The scottish enlightenment essays in reinterpretation

In Scotland, the Enlightenment was characterised by a thoroughgoing empiricism and practicality where the chief values were improvement, virtue, and practical benefit for the individual and society as a whole. Among the fields that rapidly advanced were philosophy, political economy, engineering, architecture, medicine, geology, archaeology, botany and zoology, law, agriculture, chemistry and sociology. The Scottish Enlightenment had effects far beyond Scotland, not only because of the esteem in which Scottish achievements were held outside Scotland, but also because its ideas and attitudes were carried all over Europe and across the Atlantic world as part of the Scottish diaspora , and by European and American students who studied in Scotland.

Union with England in meant the end of the Scottish Parliament. The parliamentarians, politicians, aristocrats, and placemen moved to London. Scottish law, however, remained entirely separate from English law, so the civil law courts, lawyers and jurists remained in Edinburgh. The headquarters and leadership of the Church of Scotland also remained, as did the universities and the medical establishment.

The Scottish Enlightenment: essays in reinterpretation

The lawyers and the divines, together with the professors, intellectuals, medical men, scientists and architects formed a new middle class elite that dominated urban Scotland and facilitated the Scottish Enlightenment. At the union of , England had about five times the population of Scotland and about 36 times as much wealth, but there were four Scottish universities St. Andrews, Glasgow, Aberdeen and Edinburgh against two English. Scotland experienced the beginnings of economic expansion that allowed it to close this gap. Although some estate holders improved the quality of life of their displaced workers, enclosures led to unemployment and forced migrations to the burghs or abroad.

The merchants dealing in this lucrative business became the wealthy tobacco lords , who dominated the city for most of the eighteenth century.

Prof. Daniel Robinson: The Scottish Enlightenment and the Founding

The Bank of Scotland , founded in was suspected of Jacobite sympathies, and so a rival Royal Bank of Scotland was founded in Local banks began to be established in burghs like Glasgow and Ayr. These made capital available for business, and the improvement of roads and trade. The humanist-inspired emphasis on education in Scotland culminated in the passing of the Education Act , which decreed that all sons of barons and freeholders of substance should attend grammar schools. By the 17th century, Scotland had five universities, compared with England's two. After the disruption of the civil wars , Commonwealth and purges at the Restoration , they recovered with a lecture-based curriculum that was able to embrace economics and science, offering a high quality liberal education to the sons of the nobility and gentry.

Observatories were built at St. Andrews and at King's and Marischal colleges in Aberdeen. Robert Sibbald — was appointed as the first Professor of Medicine at Edinburgh, and he co-founded the Royal College of Physicians of Edinburgh in Attendance was less expensive and the student body more socially representative. Some 25, copies of the volume set were sold, half of them outside France. In Scottish intellectual life the culture was oriented towards books.

Intellectual life revolved around a series of clubs, beginning in Edinburgh in the s. Clubs did not reach Glasgow until the s.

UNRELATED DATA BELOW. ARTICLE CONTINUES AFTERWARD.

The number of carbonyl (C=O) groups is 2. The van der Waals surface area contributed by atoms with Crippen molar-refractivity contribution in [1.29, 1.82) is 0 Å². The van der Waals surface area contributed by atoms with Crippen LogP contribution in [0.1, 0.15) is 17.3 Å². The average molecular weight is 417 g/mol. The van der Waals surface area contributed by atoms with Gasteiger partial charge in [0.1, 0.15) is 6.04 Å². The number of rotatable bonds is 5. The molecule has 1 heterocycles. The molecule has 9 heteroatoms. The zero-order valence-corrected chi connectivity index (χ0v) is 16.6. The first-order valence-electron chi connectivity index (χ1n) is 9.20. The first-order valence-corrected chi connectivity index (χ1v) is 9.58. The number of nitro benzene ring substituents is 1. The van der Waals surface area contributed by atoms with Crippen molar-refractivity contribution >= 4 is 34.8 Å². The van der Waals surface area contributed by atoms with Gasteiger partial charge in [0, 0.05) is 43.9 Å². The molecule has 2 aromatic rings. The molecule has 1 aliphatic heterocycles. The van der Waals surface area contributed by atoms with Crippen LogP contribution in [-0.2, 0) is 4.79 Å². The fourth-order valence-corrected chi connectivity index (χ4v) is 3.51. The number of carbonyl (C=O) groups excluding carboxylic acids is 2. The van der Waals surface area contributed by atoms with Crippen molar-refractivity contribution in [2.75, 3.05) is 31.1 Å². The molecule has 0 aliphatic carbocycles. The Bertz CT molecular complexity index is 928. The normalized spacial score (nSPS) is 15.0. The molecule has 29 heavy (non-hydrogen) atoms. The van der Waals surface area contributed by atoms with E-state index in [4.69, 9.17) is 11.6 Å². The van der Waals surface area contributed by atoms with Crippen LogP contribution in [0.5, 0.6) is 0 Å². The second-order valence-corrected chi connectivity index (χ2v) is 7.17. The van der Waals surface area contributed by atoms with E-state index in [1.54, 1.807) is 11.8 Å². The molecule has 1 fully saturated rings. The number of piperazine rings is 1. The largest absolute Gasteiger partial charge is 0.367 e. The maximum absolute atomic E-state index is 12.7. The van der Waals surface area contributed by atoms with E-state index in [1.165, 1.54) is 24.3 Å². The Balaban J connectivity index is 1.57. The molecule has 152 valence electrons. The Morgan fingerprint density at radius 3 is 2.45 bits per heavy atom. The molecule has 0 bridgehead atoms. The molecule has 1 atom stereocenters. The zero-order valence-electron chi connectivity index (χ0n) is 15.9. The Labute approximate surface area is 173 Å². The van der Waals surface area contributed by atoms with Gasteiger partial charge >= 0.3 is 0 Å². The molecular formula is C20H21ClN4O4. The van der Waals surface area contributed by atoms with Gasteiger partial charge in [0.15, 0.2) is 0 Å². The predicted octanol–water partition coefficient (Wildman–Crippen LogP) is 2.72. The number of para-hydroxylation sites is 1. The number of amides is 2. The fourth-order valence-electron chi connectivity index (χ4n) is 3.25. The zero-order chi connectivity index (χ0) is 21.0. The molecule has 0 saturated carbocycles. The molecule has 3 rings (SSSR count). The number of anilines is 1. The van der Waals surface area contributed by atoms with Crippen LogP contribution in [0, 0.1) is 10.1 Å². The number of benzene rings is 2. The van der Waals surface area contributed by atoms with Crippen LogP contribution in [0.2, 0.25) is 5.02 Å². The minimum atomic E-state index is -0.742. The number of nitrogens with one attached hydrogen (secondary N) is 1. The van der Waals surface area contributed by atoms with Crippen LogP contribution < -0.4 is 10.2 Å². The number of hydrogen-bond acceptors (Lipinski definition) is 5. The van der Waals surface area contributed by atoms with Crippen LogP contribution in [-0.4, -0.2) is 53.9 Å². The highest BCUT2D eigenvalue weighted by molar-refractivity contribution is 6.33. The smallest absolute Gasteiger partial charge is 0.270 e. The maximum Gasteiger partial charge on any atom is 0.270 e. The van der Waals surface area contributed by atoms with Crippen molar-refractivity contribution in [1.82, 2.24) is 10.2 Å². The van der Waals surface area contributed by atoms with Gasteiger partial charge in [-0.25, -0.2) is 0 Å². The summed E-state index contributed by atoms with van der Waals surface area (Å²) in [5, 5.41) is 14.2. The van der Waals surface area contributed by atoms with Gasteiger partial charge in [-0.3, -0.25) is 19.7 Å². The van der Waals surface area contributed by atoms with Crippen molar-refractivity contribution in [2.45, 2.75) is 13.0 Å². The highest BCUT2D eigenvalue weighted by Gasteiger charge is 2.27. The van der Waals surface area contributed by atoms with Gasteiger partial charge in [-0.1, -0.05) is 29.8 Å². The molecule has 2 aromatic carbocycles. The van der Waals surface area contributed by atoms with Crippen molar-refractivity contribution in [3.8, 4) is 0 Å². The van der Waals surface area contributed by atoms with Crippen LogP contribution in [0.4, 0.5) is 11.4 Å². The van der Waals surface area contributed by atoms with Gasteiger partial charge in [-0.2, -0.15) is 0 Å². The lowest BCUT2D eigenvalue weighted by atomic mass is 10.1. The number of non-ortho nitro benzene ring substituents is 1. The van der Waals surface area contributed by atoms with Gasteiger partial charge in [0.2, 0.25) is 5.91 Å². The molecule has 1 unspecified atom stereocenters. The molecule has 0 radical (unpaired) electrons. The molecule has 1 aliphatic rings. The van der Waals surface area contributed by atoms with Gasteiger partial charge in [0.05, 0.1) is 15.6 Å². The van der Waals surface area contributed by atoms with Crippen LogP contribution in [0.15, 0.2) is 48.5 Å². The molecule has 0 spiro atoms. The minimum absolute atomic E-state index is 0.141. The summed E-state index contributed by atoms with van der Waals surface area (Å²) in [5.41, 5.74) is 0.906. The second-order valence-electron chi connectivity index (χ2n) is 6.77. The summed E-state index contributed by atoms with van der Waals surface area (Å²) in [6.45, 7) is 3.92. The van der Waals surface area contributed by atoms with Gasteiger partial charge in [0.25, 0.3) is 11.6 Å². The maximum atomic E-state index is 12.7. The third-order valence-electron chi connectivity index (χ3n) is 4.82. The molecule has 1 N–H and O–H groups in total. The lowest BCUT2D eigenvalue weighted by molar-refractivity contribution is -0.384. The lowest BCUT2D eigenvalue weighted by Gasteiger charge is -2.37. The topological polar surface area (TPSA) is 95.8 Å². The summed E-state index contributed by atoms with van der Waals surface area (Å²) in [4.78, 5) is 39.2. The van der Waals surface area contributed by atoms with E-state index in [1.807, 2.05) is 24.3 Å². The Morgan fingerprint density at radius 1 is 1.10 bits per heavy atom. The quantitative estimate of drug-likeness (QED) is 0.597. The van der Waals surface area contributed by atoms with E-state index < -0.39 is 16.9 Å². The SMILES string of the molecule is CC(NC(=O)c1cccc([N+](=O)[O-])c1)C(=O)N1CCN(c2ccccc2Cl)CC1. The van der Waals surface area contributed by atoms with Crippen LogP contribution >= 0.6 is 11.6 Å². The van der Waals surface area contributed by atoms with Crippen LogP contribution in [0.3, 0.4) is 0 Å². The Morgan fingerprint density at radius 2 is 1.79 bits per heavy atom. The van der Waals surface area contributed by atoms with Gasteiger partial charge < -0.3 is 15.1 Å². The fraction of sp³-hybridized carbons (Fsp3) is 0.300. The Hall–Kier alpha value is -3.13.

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One of the first and most important in the city was the Political Economy Club, aimed at creating links between academics and merchants, [24] of which noted economist Adam Smith was a prominent early member. Historian Jonathan Israel argues that by Scotland's major cities had created an intellectual infrastructure of mutually supporting institutions, such as universities, reading societies, libraries, periodicals, museums and masonic lodges.

The Scottish network was "predominantly liberal Calvinist, Newtonian, and 'design' oriented in character which played a major role in the further development of the transatlantic Enlightenment". The first major philosopher of the Scottish Enlightenment was Francis Hutcheson — , who was professor of moral philosophy at Glasgow from to He was an important link between the ideas of Shaftesbury and the later school of Scottish Common Sense Realism , developing Utilitarianism and Consequentialist thinking.

It can be seen as an attempt to reconcile the new scientific developments of the Enlightenment with religious belief. Major literary figures originating in Scotland in this period included James Boswell —95 , whose An Account of Corsica and The Journal of a Tour to the Hebrides drew on his extensive travels and whose Life of Samuel Johnson is a major source on one of the English Enlightenment's major men of letters and his circle.

He produced an edition of the works of Shakespeare and is best known for Sermons — , a five-volume endorsement of practical Christian morality, and Lectures on Rhetoric and Belles Lettres The former fused the oratorical arts of humanism with a sophisticated theory on the relationship between cognition and the origins of language.

Blair was one of the figures who first drew attention to the Ossian cycle of James Macpherson to public attention. Claiming to have found poetry written by the ancient bard Ossian, he published "translations" that were proclaimed as a Celtic equivalent of the Classical epics. Final , written in , was speedily translated into many European languages, and its appreciation of natural beauty and treatment of the ancient legend has been credited more than any single work with bringing about the Romantic movement in European, and especially in German literature, through its influence on Johann Gottfried von Herder and Johann Wolfgang von Goethe.